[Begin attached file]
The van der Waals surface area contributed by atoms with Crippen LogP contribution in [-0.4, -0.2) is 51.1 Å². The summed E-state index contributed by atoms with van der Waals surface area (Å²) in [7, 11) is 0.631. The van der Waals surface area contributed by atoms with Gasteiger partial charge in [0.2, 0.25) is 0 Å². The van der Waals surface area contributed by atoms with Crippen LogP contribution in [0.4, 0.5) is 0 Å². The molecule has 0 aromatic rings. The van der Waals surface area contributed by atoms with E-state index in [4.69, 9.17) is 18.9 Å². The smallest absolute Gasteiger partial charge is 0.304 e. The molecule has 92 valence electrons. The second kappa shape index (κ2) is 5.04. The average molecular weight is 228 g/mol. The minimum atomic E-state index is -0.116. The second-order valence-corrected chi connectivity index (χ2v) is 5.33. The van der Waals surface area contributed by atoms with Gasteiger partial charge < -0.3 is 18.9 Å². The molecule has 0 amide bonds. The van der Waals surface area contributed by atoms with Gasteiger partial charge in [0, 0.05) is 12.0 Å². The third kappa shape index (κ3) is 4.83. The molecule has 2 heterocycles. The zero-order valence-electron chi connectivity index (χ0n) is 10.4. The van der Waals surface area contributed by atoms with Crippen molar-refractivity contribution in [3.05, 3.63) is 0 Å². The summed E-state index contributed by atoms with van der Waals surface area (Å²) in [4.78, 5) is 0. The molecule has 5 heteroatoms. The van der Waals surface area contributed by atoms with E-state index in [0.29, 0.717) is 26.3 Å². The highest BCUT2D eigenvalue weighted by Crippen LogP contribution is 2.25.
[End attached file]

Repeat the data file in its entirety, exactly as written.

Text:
The van der Waals surface area contributed by atoms with Crippen LogP contribution in [-0.4, -0.2) is 51.1 Å². The summed E-state index contributed by atoms with van der Waals surface area (Å²) in [7, 11) is 0.631. The van der Waals surface area contributed by atoms with Gasteiger partial charge in [0.2, 0.25) is 0 Å². The van der Waals surface area contributed by atoms with Crippen LogP contribution in [0.4, 0.5) is 0 Å². The molecule has 0 aromatic rings. The van der Waals surface area contributed by atoms with E-state index in [4.69, 9.17) is 18.9 Å². The smallest absolute Gasteiger partial charge is 0.304 e. The molecule has 92 valence electrons. The second kappa shape index (κ2) is 5.04. The average molecular weight is 228 g/mol. The minimum atomic E-state index is -0.116. The second-order valence-corrected chi connectivity index (χ2v) is 5.33. The van der Waals surface area contributed by atoms with Gasteiger partial charge < -0.3 is 18.9 Å². The molecule has 0 amide bonds. The van der Waals surface area contributed by atoms with Gasteiger partial charge in [0, 0.05) is 12.0 Å². The third kappa shape index (κ3) is 4.83. The molecule has 2 heterocycles. The zero-order valence-electron chi connectivity index (χ0n) is 10.4. The van der Waals surface area contributed by atoms with Crippen molar-refractivity contribution in [3.05, 3.63) is 0 Å². The summed E-state index contributed by atoms with van der Waals surface area (Å²) in [4.78, 5) is 0. The molecule has 5 heteroatoms. The van der Waals surface area contributed by atoms with E-state index in [0.29, 0.717) is 26.3 Å². The highest BCUT2D eigenvalue weighted by Crippen LogP contribution is 2.25.